To fairly present a federal claim, a petitioner must alert the state courts to the federal nature of the claim. McCandless v. Vaughn, 172 F.3d 255, 261 (3d Cir. 1999). Citations to the federal Constitution or to federal case law can provide adequate notice of the federal character of the claim. Evans v. Court of Common Pleas, 959 F.2d 1227, 1232 (3d Cir. 1992). The petitioner may also alert the state courts to the federal nature of a claim in subtler ways, including "reliance on state cases employing [federal] constitutional analysis in like fact situations," or "assertion of the claim in terms so particular as to call to mind a specific right protected by the Constitution." Id. Thus, a federal claim may be fairly presented to the state courts even when the petitioner makes no express reference to federal law. McCandless, 172 F.3d at 261.
The federal claims made to the state courts need not be identical, word for word, with the claims now pursued in habeas. See Picard, 404 U.S. at 277 (petitioner is entitled to "variations in the legal theory or factual allegations used to support a claim"). But the exhaustion requirement would "serve no purpose if it could be satisfied by raising one claim in the state courts and another in the federal courts." Id. at 276. A petitioner has exhausted a federal claim only if he or she presented the "substantial equivalent" of the current claim to the state court. Id. at 278; see also McCandless, 172 F.3d at 261 (petitioner must present both "factual and legal substance" of claim to state courts). The claim also must be presented to the correct state courts:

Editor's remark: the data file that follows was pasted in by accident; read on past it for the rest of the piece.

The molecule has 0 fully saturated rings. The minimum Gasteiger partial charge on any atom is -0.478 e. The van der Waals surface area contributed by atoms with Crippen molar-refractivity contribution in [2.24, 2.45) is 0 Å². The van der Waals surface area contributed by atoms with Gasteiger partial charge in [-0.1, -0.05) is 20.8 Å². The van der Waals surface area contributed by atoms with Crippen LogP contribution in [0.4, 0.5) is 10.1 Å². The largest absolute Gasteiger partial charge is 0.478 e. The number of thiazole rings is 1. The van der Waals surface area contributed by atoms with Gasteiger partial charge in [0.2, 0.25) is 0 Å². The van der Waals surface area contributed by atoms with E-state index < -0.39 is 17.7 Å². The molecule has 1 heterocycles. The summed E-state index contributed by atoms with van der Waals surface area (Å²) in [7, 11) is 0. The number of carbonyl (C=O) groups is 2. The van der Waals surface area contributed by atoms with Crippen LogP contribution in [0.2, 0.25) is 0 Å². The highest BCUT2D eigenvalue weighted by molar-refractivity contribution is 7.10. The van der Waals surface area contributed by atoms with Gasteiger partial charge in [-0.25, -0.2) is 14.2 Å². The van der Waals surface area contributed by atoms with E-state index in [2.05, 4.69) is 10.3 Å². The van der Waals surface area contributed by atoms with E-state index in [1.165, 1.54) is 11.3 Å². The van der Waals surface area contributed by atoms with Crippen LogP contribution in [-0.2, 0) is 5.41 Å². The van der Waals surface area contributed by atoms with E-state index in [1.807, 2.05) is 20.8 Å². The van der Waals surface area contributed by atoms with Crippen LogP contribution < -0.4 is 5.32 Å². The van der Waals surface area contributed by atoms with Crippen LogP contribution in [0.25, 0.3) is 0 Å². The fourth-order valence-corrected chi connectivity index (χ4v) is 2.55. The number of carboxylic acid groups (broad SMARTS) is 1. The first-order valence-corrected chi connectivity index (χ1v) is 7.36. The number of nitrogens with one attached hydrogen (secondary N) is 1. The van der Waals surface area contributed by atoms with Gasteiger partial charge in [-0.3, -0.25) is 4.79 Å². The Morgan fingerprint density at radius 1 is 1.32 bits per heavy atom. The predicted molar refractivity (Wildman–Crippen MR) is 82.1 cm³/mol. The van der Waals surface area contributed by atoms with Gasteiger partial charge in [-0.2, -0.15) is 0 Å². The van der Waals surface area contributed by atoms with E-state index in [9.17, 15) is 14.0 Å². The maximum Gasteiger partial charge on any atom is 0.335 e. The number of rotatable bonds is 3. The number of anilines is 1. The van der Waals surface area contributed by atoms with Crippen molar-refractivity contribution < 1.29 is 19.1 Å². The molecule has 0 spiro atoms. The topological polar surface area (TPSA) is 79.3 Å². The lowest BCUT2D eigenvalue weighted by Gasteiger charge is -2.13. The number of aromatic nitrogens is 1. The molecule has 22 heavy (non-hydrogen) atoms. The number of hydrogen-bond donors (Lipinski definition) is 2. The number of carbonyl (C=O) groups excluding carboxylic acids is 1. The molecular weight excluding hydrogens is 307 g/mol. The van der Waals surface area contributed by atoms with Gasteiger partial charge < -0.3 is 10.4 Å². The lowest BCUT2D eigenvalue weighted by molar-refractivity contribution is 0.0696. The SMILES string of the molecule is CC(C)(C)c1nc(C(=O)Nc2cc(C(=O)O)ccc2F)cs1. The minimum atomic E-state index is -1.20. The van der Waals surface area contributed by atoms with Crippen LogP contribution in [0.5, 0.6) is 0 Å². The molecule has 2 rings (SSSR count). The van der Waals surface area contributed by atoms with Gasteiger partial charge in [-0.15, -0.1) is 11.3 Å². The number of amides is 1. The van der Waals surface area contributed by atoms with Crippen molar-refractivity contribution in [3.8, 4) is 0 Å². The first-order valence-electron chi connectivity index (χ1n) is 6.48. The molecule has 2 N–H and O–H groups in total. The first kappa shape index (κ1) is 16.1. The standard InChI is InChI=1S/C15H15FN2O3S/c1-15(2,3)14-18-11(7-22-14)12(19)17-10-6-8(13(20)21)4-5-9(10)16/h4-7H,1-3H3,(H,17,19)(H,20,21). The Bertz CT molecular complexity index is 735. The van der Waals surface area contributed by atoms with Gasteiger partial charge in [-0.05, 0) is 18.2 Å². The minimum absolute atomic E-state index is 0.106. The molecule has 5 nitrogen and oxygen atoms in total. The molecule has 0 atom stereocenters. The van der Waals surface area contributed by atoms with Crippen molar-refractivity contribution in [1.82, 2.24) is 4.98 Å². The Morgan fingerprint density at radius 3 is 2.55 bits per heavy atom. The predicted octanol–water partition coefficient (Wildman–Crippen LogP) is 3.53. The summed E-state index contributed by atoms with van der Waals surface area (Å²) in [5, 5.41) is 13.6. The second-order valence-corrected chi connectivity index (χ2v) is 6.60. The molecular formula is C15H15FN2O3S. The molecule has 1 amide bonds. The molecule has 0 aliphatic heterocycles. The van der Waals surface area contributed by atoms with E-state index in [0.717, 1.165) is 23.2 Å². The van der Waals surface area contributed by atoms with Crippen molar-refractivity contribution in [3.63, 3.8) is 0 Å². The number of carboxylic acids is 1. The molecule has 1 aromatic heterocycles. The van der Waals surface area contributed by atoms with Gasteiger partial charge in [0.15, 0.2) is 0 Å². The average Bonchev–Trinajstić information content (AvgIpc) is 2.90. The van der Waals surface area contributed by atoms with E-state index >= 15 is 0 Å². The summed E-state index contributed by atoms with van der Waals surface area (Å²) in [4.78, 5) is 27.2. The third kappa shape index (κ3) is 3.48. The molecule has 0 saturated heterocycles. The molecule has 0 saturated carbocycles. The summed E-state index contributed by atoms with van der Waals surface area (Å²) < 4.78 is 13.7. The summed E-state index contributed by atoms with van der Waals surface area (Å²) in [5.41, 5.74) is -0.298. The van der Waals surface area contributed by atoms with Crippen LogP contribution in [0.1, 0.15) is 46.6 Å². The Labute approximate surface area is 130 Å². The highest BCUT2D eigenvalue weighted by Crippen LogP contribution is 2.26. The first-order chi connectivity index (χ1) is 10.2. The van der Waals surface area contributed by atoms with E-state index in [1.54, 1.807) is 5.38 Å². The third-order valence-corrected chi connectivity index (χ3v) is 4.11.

Because the exhaustion doctrine is designed to give the state courts a full and fair opportunity to resolve federal constitutional claims before those claims are presented to the federal courts, . . . state prisoners must give the state courts one full opportunity to resolve any constitutional issues by invoking one complete round of the State's established review process.
O'Sullivan v. Boerckel, 526 U.S. 838, 845 (1999).
In Pennsylvania, appeals in capital cases-both direct appeals and appeals in post-conviction collateral proceedings-are taken directly to the Supreme Court of Pennsylvania without any review in an intermediate appellate court. See 42 Pa. Cons. Stat. Ann. § 9711(h)(1) (direct appeal); id. § 9546(d) (appeal from denial of PCRA relief). Bridges has thus exhausted his available state-court remedies if he fairly presented his federal claims to the Pennsylvania Supreme Court either on direct appeal from his judgment of conviction and sentence or during collateral proceedings, pursuant to the Post-Conviction Relief Act ("PCRA"), 42 Pa. Cons. Stat. Ann. § 9542 et. seq. Either one will suffice: Once a claim is presented to the state court in a direct appeal, it need not be repeated in later collateral proceedings. Castille v. Peoples, 489 U.S. 346, 350 (1989); Swanger v. Zimmerman, 750 F.2d 291, 295 (3d Cir. 1984).